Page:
Insight The Birth-Year Watch – From Rolex to G-Shock

The Birth Year Watch Concept

The birth-year watch is a simple collecting archetype: you own a watch from the year you were born. Breaking down the underlying concept, however, reveals an unexpected complexity. Excuse my satirical lens, but I’ve been through the birth year watch journey three times.

Birth Year Watches

The technicality of the birth year watch concept is surrounded by loose logic. Very few new parents walk into an AD (Authorized Dealer) and buy a watch on the day that their child was born. If they did, would that even be significant? The watch wasn’t truly born on the same day. Due to batch manufacturing and the supply chain, that portion of the symbolic gesture does not hold up. Spending the day supporting a postpartum mother and celebrating a newborn baby seems more appropriate than a new watch with a matching warranty card. And perhaps parents shouldn’t assume that their child will grow up to care about an object, even if it’s sentimental. We’ve all heard it: “I gave my kid their horological heirloom, but it sits in a drawer.”

More than a few watch collectors acquire a birth year watch for themselves later in life. Frankly, I used the concept to justify another watch purchase, but didn’t really care that much about when the watch was made. But as a collector I was running out of boxes to check and felt the need to devise, and then explore, a new rabbit hole. This essay is the rabbit hole of my various birth-year watch quests.

1981 Rolex Datejust 16030 “Buckey” to Commemorate My Birth

Rolex is usually the first place to start with the birth year watch concept. Rolex watches can be cataloged by year by individual serial numbers. For Example, a Rolex with a serial number between 3,862,196 and 4,115,299 is from 1975. In 1987, Rolex started to use letters in front for the numbers (ex. Y###,### for 2002). This continued until 2011 when Rolex switched to random alphanumeric serial numbers as an anti-counterfeiting measure. With randomized serial numbers, the only way for the public to date a modern Rolex is by the warranty card or original sales receipt. Thus, full sets are required for anyone born during or after 2011 seeking a Rolex to commemorate their birth.

I’d had many conversations about the topic with another local watch enthusiast who only collects Rolex GMT Masters (neo-vintage and modern). He was stuck, not wanting to pay the astronomical price for his birth year Rolex GMT Master ref. 1675. I was in a similar mindset. I failed to see the value in a birth year ref. 5513 Rolex Submariner, because it would be redundant in my strictly curated collection in which no two shall be alike. Yet I was hung up on a Rolex as the ultimate birth-year watch.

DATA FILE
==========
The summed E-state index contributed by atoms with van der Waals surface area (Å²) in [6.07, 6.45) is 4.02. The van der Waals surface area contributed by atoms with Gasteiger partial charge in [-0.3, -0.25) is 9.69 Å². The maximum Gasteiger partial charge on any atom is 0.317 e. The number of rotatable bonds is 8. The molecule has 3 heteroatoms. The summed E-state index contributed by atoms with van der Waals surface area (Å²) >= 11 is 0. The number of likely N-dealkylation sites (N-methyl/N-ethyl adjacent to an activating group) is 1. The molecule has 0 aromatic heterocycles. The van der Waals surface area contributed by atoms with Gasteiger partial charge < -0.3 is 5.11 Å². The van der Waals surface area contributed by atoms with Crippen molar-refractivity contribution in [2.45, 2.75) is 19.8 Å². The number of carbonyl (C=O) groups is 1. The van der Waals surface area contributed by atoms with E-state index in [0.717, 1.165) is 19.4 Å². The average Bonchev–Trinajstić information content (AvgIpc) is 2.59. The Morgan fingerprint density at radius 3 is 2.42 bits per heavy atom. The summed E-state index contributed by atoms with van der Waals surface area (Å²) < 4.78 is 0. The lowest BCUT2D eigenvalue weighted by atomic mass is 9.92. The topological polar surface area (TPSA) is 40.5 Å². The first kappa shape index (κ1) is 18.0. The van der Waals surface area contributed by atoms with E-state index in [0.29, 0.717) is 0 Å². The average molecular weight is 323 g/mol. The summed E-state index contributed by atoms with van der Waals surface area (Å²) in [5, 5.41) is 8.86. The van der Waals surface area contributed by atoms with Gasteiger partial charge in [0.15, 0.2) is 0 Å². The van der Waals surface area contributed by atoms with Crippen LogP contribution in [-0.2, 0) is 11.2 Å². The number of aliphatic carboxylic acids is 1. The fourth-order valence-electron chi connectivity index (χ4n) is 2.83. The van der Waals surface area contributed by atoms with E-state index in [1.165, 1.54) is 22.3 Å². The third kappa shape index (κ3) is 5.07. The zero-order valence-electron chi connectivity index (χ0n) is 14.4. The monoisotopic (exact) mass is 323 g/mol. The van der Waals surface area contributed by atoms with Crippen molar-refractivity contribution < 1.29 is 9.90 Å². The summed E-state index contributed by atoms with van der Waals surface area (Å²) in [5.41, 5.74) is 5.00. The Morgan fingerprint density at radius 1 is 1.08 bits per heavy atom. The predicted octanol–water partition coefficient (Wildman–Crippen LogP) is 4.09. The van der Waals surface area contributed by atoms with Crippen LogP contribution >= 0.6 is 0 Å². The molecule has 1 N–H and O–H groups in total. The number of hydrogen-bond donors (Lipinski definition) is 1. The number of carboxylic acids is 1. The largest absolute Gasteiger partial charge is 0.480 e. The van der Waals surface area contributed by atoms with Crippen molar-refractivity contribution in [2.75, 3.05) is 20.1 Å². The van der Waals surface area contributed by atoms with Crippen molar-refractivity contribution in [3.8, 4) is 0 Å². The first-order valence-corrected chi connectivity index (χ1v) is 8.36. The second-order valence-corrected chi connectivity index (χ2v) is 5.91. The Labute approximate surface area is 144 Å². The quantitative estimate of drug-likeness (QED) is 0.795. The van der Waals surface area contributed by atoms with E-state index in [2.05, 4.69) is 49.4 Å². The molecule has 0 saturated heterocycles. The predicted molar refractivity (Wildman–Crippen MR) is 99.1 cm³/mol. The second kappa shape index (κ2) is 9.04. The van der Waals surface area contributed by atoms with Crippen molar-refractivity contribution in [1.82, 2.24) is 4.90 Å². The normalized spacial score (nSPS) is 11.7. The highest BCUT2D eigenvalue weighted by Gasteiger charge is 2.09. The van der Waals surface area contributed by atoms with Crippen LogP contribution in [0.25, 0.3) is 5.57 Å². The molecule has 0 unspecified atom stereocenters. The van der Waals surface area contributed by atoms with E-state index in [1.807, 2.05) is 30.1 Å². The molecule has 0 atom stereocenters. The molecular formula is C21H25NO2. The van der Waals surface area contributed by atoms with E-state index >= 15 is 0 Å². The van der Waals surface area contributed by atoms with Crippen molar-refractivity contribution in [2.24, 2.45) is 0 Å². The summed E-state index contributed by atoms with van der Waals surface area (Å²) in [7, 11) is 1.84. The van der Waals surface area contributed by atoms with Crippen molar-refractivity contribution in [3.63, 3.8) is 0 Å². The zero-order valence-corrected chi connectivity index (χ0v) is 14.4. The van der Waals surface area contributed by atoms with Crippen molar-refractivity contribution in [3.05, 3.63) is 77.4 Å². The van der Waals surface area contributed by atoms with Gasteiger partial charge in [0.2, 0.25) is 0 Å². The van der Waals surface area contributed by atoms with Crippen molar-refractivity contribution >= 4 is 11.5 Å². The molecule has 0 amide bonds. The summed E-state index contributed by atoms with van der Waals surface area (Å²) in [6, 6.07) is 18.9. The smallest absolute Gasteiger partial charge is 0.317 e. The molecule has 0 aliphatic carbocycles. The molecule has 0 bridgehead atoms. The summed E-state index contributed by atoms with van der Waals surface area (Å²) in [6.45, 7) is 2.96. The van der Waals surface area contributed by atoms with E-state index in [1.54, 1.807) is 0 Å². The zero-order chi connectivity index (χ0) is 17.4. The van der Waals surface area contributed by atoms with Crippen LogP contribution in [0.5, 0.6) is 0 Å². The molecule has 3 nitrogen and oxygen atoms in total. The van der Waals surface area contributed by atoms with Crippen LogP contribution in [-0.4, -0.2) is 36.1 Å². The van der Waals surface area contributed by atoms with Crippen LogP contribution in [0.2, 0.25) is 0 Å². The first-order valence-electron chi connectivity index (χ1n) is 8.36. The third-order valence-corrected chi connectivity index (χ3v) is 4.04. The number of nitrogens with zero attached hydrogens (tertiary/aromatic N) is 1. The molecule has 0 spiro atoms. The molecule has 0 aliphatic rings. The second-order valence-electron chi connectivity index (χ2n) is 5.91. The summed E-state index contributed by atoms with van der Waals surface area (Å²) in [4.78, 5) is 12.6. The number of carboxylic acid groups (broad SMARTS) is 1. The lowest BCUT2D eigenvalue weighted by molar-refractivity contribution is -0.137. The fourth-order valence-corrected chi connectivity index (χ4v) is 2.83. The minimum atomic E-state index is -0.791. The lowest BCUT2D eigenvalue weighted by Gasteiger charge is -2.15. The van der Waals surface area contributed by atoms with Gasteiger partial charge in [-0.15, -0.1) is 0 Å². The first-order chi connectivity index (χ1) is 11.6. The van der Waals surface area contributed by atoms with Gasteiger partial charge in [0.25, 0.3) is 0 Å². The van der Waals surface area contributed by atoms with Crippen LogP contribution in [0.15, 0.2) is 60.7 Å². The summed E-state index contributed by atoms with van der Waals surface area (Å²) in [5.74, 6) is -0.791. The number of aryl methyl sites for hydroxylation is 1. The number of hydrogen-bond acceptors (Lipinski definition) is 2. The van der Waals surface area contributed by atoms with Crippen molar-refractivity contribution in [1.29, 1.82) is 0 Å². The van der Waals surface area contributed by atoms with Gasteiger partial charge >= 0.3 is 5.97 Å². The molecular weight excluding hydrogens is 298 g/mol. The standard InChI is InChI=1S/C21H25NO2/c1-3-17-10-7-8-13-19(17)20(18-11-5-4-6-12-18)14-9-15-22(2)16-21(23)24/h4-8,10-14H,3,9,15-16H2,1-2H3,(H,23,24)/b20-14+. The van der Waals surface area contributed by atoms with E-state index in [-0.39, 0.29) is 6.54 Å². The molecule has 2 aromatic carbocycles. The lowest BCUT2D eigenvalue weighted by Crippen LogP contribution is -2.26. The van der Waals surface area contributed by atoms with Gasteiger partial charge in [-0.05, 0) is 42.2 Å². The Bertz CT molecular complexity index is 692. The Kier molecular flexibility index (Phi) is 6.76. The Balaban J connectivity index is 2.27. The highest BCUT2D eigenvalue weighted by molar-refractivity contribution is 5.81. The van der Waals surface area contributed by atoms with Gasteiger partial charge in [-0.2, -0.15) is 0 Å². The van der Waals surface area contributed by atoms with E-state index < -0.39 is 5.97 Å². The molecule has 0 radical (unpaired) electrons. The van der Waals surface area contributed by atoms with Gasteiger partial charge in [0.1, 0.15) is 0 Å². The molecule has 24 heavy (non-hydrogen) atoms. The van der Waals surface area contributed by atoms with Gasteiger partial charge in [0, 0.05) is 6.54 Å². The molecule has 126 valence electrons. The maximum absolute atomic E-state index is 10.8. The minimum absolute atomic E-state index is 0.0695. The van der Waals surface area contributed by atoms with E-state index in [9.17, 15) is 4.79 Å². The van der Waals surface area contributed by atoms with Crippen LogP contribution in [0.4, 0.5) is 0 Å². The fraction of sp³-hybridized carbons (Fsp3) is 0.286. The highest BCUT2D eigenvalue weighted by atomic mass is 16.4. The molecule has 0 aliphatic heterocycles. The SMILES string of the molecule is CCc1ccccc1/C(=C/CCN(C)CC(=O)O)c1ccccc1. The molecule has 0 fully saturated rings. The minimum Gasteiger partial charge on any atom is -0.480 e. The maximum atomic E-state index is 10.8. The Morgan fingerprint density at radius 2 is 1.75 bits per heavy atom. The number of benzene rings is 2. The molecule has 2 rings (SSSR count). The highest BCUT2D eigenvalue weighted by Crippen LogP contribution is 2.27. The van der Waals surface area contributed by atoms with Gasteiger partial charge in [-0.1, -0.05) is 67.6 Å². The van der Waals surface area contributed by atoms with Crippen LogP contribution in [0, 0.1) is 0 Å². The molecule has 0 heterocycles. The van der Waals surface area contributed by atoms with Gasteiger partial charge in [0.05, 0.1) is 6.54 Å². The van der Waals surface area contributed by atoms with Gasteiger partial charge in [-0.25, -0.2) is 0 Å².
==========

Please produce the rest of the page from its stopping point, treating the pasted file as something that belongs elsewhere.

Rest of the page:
Vintage Birthyear Rolex Datejust 16030 Buckley
Trying to act my age.

My collection at the time consisted of steel sports watches from 39-41mm. I felt pressure for a more conservative, more mature, perhaps more dressy watch. The Rolex Datejust (36mm) caught my attention being the most iconic of all DTWs (dressy tool watches, as per Allen’s nomenclature). A vintage Rolex Datejust seemed to check all the boxes: steel, bracelet, brand, provenance, and versatility. To further fuel my birth-year watch quest, vintage Rolex Datejusts were not only relatively affordable when I snagged mine, but also available in myriad configurations. 

I began narrowing down my desired options: 1981 serial number range, steel, oyster bracelet, quickset date, with a white or blue dial. I decided that this would be the first luxury watch that I would buy without box and papers. Although listings with box and papers options existed, the price differential was more than I was willing to spend.

There were endless Datejust dial configurations from the early 1980s. The dial that spoke to me was the Buckley. A “Buckley dial” is a Rolex with painted (not applied) Roman numerals. Infamous New York watch dealer John Buckley is credited with naming the dial after himself. Most Buckley dials are found in the Datejust references 1601, 1603, 16030, and 16014.

Vintage Birth Year Rolex Datejust 16030 Buckley
Rolex Datejust “Buckley” Ref. 16030

After a few months of searching, I found a reasonably priced Rolex Datejust that met all of my criteria for a birth year watch. This particular Buckley Rolex Datejust stood out because the original white dial and black hands were in such good condition. (White dials and black hands are a Rolex rarity.) I was able to win the always risky eBay auction for $3,000 – all in. Shortly after delivery, the watch stopped working correctly. I tried to negotiate with the seller and they offered to fully refund me if I wanted to return it. I knew that even with adding $500 in service costs, I still had a fantastic vintage Rolex for a total of $3,500.

Although it carries a five-digit reference number, this Datejust feels closer to an older four-digit reference. Whether it is technically true or not, I can’t help but feel that this vintage Rolex is already becoming too valuable and too fragile for casual daily wear. I otherwise only wear modern watches, and I am inclined toward preservation of investments, so maybe I’m just being fearful. Allen says I’m being a wimp, but his ’72 Datejust is kind of a mess, so whatever.

I wear my Buckley 16030 on a new aftermarket bracelet that is probably better manufactured than the original. This is purely precautionary as I don’t trust the bracelet that Rolex manufactured roughly four decades ago. Also, the original bracelet has never been re-pinned. Maybe I am a wimp, or maybe I just bought a watch that was too clean to treat like a daily beater.